“They’re holding the Republican Party hostage to a loyalty oath, and they’re beginning to execute the hostages.”
Democrats went on the offensive Thursday, saying the Arizona election audit scheduled to be released Friday is a “cancer spreading through the country” as it is mimicked by other states.
The pre-emptive strike by Democratic legislators from Pennsylvania and Arizona came on the eve of Friday’s release of a controversial review of Maricopa County election results by private firms that has taken months and millions in mostly private funding to finish.
“The events in Arizona are spreading like cancer across this country,” Pennsylvania Senate Democratic Whip Anthony Williams said in a video conference Thursday. “Those of us who have been a part of the civil rights movement … those of us who are pushing against systemic racism … are now seeing for the first time in generations a pushback.”
Pennsylvania is one of the states, along with Wisconsin, where GOP-controlled legislatures have pushed through election audits modeled after Arizona’s, in what the Democratic lawmakers called a “Republican overstep.”
Arizona Sen. Rebecca Rios, D-Phoenix, joined the call to condemn the election audits, which she said are little more than Republican elected officials’ way of “feeding more red-meat to their base.”
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Arizona Senate President Karen Fann has insisted that the review of the presidential and U.S. Senate races in Maricopa County are not meant to overturn either race, but merely an attempt to restore confidence in a system that has been loudly and repeatedly attacked as fraudulent by former President Donald Trump and his supporters.
Trump lost Arizona to President Joe Biden by 10,457 votes, out of more than 3.3 million cast, the first time in decades the state did not go to a Republican presidential candidate. Mark Kelly, a Democrat, also unseated Republican Sen. Martha McSally to give the state two Democratic senators for the first time in more than 50 years.
Arizona became one of the states Trump targeted with claims of voting improprieties, a charge quickly picked up by his supporters in the state who made vague claims of polling place issues and mail-in ballot irregularities. The claims led to threats of violence against election officials, many of them Republicans.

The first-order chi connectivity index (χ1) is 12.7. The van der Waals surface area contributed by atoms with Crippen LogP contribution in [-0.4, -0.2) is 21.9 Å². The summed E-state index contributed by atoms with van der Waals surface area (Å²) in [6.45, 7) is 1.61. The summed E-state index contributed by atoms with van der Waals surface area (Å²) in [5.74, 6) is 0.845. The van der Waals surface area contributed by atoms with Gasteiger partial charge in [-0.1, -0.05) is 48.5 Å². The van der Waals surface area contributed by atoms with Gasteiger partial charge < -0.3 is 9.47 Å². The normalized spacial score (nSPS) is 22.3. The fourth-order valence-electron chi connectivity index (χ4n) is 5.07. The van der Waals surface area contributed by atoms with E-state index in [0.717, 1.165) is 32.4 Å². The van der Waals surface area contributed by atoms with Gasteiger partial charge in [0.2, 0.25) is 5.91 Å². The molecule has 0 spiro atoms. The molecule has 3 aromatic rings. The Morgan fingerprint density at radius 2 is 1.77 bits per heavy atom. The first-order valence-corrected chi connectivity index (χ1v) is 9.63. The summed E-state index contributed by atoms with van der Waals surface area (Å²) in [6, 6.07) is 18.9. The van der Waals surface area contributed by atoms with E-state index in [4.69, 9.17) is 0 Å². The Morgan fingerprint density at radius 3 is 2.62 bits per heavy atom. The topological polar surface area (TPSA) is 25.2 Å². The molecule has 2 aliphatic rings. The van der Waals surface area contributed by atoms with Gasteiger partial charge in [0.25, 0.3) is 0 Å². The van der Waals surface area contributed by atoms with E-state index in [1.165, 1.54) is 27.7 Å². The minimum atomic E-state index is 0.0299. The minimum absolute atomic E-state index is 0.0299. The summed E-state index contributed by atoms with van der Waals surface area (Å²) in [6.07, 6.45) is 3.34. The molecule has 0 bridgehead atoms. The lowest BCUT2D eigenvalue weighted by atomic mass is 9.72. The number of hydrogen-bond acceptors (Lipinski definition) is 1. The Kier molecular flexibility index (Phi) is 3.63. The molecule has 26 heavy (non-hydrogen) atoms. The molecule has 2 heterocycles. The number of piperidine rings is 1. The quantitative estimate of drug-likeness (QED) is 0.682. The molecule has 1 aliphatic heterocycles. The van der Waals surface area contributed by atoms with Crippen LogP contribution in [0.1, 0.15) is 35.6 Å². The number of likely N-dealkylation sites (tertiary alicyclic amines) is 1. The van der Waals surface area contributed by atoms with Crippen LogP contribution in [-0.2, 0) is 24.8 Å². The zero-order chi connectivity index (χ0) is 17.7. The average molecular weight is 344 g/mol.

Against that backdrop, the state Senate approved – on a party-line vote – what it called a “forensic audit” of the Maricopa County returns, despite repeated audits by state and local election officials that found the 2020 election to be correct.
The Senate allocated $150,000 to hire Cyber Ninjas – a firm that it was later revealed had no experience in election security and whose CEO, Doug Logan, was a proponent of many of Trump’s conspiracy theories. Cyber Ninjas reported this summer that it had raised at least $5.7 million in private donations, much of it from conservative groups.
Maricopa County was forced to turn over 2.1 million ballots for review, but critics have blasted what they call a “fraudit.” They say there were no clear procedures, no transparency, a lack of security and changes to voting machines that will make them unusable in the future.
It spawned regular debunking by elections officials, including Maricopa County Recorder Stephen Richer, a Republican, who called the audit an “abomination” that dealt in “the most outlandish theories” to avoid accepting the fact that Trump lost.
Questions about the process led the U.S. House Oversight and Reform Committee to demand documents from Cyber Ninjas on their procedures, their funding and on any communications with the Trump campaign. The Arizona Republic and the open-government group, American Oversight, also successfully sued to get records from Cyber Ninjas, which has yet to turn the documents over.
The final report was due in May, but is scheduled to be presented to the full Senate at 1 p.m. Friday. Rios said it will be the first time Democratic members will be able to ask questions about the process, which she said has been “very one-sided and Democrats have been completely shut out” to this point.
She said she is concerned the Republicans are “going to use this report to justify more legislation that ultimately will make it harder for people to vote, especially populations that typically vote democratic.” Far from restoring confidence in the elections process, she thinks it will just sow more distrust.
That was echoed Thursday by Chuck Coughlin, a Republican political consultant in Arizona, who echoed the characterization of the state’s election review as “cancerous.”
“This is a partisan-funded effort … for the purposes of promoting former President Trump and his theories to keep him relevant in the election cycle,” Coughlin said. “They’re holding the Republican Party hostage to a loyalty oath, and they’re beginning to execute the hostages.”
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Rios said she is planning on being present for Friday’s presentation, even though she believes the process has been a sham.
“This whole presentation is simply perpetuating the ‘big lie,’ and I’m convinced that the results they’re going to talk about are all pre-determined,” said Rios, the Senate minority leader.
Sen. Martin Quezada, D-Phoenix, said he plans to watch the presentation via livestream, because he does not want to legitimize it by being physically present.
“We can’t really call it an audit,” said Quezada, the minority whip. “It had nothing to do with auditing principles and auditing practices, so I don’t want to give it any legitimacy.
“This is a sham audit and it’s serving no purpose whatsoever,” he said.
– Cronkite News reporter Rudy Cavazos contributed to this report from Phoenix.